UPDATE: I’ve started working on a Storyboard Comparison sequence much like the ones in Building Empire (asteroid scene) and Raiding the Lost Ark (in the map room).  This is all thanks to the very generous Joe Alves, who has kindly sent me great scans for use in Inside Jaws.

You can buy a limited print of Joe’s incredible storyboards at his site.

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The Imperative to Preserve

Many of my fellow fan editors feel an absolute imperative to preserve. Whether it’s Garrett Gilchrists restorative edits of Star Wars or Puggo’s 16mm and 8mm restorations or Adywan’s brave and successful efforts to preserve the feel of the original Star Wars films, there seems to be a real feeling amongst the community, that if the studio aren’t delivering, its up to us to do it. Many are turning to and

Indeed after making Star Wars Begins and particularly Raiding the Lost Ark, in which I interviewed Wolf Kahler, now 72 years old, I felt almost an obligation to start interviewing more of these unsung heroes of the movies.  Whilst my contact with Michael Ford, the Academy Award winning set director didn’t lead to an interview, it did lead to many chats with him over email and in person.  The stories him and his colleagues told me over lunch, the names they dropped, were all absolutely fascinating and I am sure, would be to many others.  Unless we start preserving these tales of movie making, many of them will just disappear, forever.

Whilst making my current filmumentary, Inside Jaws, I was fortunate enough to make contact with a fellow film maker who had interviewed many of the local actors and extras for a documentary that was never finished.  He was very gracious in letting me use this interview material for my commentary track.  Whilst I was editing several into my timeline, it occurred to me that at least two of these were probably the last time these people were interviewed about their experience of working on Jaws.

With this imperative to preserve comes a certain obligation. Not a begrudging one of course, but a certain self imposed contract to get the job done and to do it well.  Jaws has been a difficult one to tackle and for that reason its taking longer than I had intended.  Having said that, I’ve made a promise to myself that it will be finished by the end of February 2013.

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A Shark Is Not Just For Christmas

A while ago, my family and I decided that we should do the secret Santa thing at Christmas.  Rather than spending a fortune on each other and on the kids, we now pick a name out of the a hat and can spend up to £35.  My sister was always good at buying presents for me.  The kind of item that made me say, “I didn’t know that even existed. If I did, I would have bought it myself”.  This year I was lucky enough to get a great retro Jaws poster by a rather talented chap on Etsy. And guess who bought it for me? My lovely sister!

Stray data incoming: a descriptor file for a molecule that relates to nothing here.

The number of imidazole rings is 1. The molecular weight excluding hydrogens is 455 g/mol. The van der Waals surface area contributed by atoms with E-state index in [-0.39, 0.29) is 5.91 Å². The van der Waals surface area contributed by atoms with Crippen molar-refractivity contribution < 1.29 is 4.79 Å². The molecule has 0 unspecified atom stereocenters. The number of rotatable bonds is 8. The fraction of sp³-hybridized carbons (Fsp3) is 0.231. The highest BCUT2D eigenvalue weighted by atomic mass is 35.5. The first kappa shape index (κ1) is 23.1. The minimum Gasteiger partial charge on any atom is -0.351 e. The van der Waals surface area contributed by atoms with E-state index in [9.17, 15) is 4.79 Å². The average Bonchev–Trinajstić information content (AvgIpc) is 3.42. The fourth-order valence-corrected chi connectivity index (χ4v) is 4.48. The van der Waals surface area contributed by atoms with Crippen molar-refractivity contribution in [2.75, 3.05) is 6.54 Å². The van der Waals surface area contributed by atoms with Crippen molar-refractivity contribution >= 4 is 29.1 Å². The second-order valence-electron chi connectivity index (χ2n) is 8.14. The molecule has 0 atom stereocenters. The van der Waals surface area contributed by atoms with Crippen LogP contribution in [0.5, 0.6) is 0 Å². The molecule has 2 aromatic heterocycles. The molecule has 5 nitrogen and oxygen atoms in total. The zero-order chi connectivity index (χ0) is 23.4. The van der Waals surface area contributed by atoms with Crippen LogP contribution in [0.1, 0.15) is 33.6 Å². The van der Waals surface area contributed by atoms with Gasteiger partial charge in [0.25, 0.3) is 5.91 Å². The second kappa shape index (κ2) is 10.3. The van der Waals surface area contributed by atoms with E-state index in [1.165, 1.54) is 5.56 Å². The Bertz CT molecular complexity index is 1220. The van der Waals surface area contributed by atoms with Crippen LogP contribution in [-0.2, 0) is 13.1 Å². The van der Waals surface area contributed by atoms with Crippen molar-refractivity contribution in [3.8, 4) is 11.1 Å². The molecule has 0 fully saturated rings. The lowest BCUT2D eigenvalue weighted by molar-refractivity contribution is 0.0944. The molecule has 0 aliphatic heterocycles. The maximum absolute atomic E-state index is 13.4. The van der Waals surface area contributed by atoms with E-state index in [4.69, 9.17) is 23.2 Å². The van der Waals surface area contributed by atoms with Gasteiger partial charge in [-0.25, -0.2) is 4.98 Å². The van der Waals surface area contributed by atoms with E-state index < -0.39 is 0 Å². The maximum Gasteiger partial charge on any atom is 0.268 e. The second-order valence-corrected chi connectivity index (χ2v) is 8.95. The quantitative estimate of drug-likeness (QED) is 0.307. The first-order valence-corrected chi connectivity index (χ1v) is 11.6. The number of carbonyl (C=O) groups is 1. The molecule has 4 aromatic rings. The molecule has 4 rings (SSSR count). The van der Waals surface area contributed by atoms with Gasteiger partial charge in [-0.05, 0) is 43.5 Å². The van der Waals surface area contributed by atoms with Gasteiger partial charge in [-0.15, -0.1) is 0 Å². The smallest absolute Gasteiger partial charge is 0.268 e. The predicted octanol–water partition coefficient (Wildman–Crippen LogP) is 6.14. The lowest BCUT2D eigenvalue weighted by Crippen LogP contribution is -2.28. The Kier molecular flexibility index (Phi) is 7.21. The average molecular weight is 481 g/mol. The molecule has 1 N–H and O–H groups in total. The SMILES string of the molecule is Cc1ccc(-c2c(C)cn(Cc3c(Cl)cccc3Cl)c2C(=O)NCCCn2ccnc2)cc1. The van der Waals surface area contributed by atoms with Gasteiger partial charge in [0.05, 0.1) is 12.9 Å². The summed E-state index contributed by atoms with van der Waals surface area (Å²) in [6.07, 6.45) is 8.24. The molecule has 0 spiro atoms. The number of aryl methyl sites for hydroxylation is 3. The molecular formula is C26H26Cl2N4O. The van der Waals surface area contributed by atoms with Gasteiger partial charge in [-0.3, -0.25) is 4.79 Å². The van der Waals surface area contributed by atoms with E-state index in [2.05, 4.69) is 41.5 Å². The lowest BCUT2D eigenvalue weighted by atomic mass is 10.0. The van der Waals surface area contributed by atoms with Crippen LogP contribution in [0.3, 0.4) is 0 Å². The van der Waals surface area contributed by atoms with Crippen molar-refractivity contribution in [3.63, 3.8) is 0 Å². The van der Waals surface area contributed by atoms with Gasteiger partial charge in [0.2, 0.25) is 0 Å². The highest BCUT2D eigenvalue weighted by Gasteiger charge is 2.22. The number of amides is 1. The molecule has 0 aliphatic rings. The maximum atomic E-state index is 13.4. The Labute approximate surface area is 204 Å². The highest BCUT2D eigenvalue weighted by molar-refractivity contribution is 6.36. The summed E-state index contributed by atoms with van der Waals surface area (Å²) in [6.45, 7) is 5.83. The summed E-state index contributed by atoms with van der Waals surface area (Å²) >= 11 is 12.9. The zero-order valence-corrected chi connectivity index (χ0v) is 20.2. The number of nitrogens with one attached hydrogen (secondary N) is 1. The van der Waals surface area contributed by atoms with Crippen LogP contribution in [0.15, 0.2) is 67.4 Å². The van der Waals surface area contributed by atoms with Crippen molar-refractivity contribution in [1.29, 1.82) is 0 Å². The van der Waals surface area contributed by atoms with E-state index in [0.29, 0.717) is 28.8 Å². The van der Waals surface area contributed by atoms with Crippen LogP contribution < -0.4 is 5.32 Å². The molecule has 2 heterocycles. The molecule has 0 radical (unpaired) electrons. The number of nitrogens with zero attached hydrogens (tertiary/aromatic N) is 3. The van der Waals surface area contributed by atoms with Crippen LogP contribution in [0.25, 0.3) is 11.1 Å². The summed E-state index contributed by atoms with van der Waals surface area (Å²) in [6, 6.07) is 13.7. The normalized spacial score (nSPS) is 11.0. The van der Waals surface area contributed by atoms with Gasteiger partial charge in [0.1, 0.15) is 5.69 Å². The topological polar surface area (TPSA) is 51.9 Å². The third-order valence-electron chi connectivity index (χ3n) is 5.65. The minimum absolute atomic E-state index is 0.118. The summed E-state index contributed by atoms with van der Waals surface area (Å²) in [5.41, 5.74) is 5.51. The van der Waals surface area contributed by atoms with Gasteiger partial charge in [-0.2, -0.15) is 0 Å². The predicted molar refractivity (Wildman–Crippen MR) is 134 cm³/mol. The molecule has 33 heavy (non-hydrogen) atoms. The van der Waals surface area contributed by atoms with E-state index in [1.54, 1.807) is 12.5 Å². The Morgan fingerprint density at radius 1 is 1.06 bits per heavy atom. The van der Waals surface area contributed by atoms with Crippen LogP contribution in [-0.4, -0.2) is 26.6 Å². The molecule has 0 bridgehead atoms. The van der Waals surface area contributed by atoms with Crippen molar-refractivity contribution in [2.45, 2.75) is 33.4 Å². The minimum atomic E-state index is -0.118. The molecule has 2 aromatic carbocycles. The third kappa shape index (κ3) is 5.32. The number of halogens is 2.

I am chuffed to bits with it. In fact, as soon as I get home from work tonight, I am hanging it up!

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Back at Sea!

Tomorrow, 3rd December 2012, marks my first day of work on Inside Jaws for a couple of months.  My (paid) work has taken me around the world for the past thirteen years. It’s difficult enough trying to balance life and work at the best of times. But this year in particular has been a busy one. Not only have I had to head up a department (along with my colleague), but I started to do some directing and producing. In short, my hobby in the form of Filmumentary making has taken the brunt of this busy period. I’ve barely done a minutes work on Inside Jaws in the last quarter of the year. But tomorrow, I intend to reignite the project. I have already made a list of what needs working on, so I should be able to work quite quickly.

I have several previously unreleased interviews to listen to. I’ve already logged a couple of them and there is some great material in there. And I have my graphics guy James Bruhl to chase up (he’s been busy too!).

My aim is to release it by the end of February 2013.  The second month of the year is a good luck charm for me. Both Star Wars Begins and Raiding the Lost Ark were released on that month in 2011 and 2012 respectively.  My fingers are firmly crossed. Between tapping the keyboard and moving the mouse that is!

Remember you can also follow daily progress on Twitter



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Aspects of Fandom

One of the only other areas of Star Wars that I’ve always loved is the range of vintage action figures. So I recently dug out my collection from the loft and thought about a way to display them that didn’t dominate the house. Within a few days I found a “shabby chic”, glass fronted case with little compartments. Just enough to display twenty or so of the little fellas. So I took the risk they would fit and placed a £25 bid. A while later it arrived so I selected some figures and purchased some brightly coloured card from the local stationary shop. I then combined the three elements to create a pretty cool looking, Empire Strikes back cardback inspired display case.

I’ve had quite a lot of positive feedback, so I contacted the guy I bought the plain case from to ask where he got it. His reply –  ”I have no idea, I’ve had it in the garage for years”. So the only advice I can give is –  keep your eyes on ebay for something similar.